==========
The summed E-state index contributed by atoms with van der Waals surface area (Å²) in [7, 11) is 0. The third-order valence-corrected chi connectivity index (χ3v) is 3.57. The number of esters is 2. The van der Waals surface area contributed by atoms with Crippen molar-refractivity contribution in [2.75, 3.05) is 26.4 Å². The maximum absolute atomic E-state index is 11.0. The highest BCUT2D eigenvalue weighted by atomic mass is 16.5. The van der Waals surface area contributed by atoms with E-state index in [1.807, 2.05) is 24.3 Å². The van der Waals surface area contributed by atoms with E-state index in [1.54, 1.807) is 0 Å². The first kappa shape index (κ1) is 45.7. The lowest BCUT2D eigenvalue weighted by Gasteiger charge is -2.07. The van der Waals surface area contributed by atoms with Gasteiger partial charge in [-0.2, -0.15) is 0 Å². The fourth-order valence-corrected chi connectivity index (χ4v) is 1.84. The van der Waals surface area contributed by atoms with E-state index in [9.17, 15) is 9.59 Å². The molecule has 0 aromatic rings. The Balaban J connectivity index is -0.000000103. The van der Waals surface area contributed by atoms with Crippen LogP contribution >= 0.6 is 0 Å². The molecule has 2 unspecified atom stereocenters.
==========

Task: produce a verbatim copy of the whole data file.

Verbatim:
The summed E-state index contributed by atoms with van der Waals surface area (Å²) in [7, 11) is 0. The third-order valence-corrected chi connectivity index (χ3v) is 3.57. The number of esters is 2. The van der Waals surface area contributed by atoms with Crippen molar-refractivity contribution in [2.75, 3.05) is 26.4 Å². The maximum absolute atomic E-state index is 11.0. The highest BCUT2D eigenvalue weighted by atomic mass is 16.5. The van der Waals surface area contributed by atoms with E-state index in [1.807, 2.05) is 24.3 Å². The van der Waals surface area contributed by atoms with E-state index in [1.54, 1.807) is 0 Å². The first kappa shape index (κ1) is 45.7. The lowest BCUT2D eigenvalue weighted by Gasteiger charge is -2.07. The van der Waals surface area contributed by atoms with Gasteiger partial charge in [-0.2, -0.15) is 0 Å². The fourth-order valence-corrected chi connectivity index (χ4v) is 1.84. The van der Waals surface area contributed by atoms with E-state index in [9.17, 15) is 9.59 Å². The molecule has 0 aromatic rings. The Balaban J connectivity index is -0.000000103. The van der Waals surface area contributed by atoms with Crippen LogP contribution >= 0.6 is 0 Å². The molecule has 2 unspecified atom stereocenters.